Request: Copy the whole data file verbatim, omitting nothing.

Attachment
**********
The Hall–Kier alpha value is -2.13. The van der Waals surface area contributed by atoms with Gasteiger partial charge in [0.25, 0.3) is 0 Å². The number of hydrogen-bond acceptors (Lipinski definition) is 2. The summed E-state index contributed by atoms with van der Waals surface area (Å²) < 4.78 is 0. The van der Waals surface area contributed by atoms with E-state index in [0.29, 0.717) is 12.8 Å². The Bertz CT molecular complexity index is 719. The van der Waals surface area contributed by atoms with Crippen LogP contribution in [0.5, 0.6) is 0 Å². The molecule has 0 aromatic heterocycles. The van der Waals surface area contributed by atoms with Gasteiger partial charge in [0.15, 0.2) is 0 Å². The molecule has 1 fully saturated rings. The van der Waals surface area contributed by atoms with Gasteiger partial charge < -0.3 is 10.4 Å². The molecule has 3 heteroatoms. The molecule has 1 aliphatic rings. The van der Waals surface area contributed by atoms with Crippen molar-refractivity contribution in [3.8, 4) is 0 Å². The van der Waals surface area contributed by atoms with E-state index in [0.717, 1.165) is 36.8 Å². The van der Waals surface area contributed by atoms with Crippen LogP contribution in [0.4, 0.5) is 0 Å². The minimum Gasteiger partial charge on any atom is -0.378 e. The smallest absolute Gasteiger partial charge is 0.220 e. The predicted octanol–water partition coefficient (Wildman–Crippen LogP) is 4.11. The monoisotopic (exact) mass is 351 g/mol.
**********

The Hall–Kier alpha value is -2.13. The van der Waals surface area contributed by atoms with Gasteiger partial charge in [0.25, 0.3) is 0 Å². The number of hydrogen-bond acceptors (Lipinski definition) is 2. The summed E-state index contributed by atoms with van der Waals surface area (Å²) < 4.78 is 0. The van der Waals surface area contributed by atoms with E-state index in [0.29, 0.717) is 12.8 Å². The Bertz CT molecular complexity index is 719. The van der Waals surface area contributed by atoms with Crippen LogP contribution in [0.5, 0.6) is 0 Å². The molecule has 0 aromatic heterocycles. The van der Waals surface area contributed by atoms with Gasteiger partial charge in [0.15, 0.2) is 0 Å². The molecule has 1 fully saturated rings. The van der Waals surface area contributed by atoms with Gasteiger partial charge < -0.3 is 10.4 Å². The molecule has 3 heteroatoms. The molecule has 1 aliphatic rings. The van der Waals surface area contributed by atoms with Crippen molar-refractivity contribution in [3.8, 4) is 0 Å². The van der Waals surface area contributed by atoms with E-state index in [0.717, 1.165) is 36.8 Å². The van der Waals surface area contributed by atoms with Crippen LogP contribution in [0.4, 0.5) is 0 Å². The minimum Gasteiger partial charge on any atom is -0.378 e. The smallest absolute Gasteiger partial charge is 0.220 e. The predicted octanol–water partition coefficient (Wildman–Crippen LogP) is 4.11. The monoisotopic (exact) mass is 351 g/mol.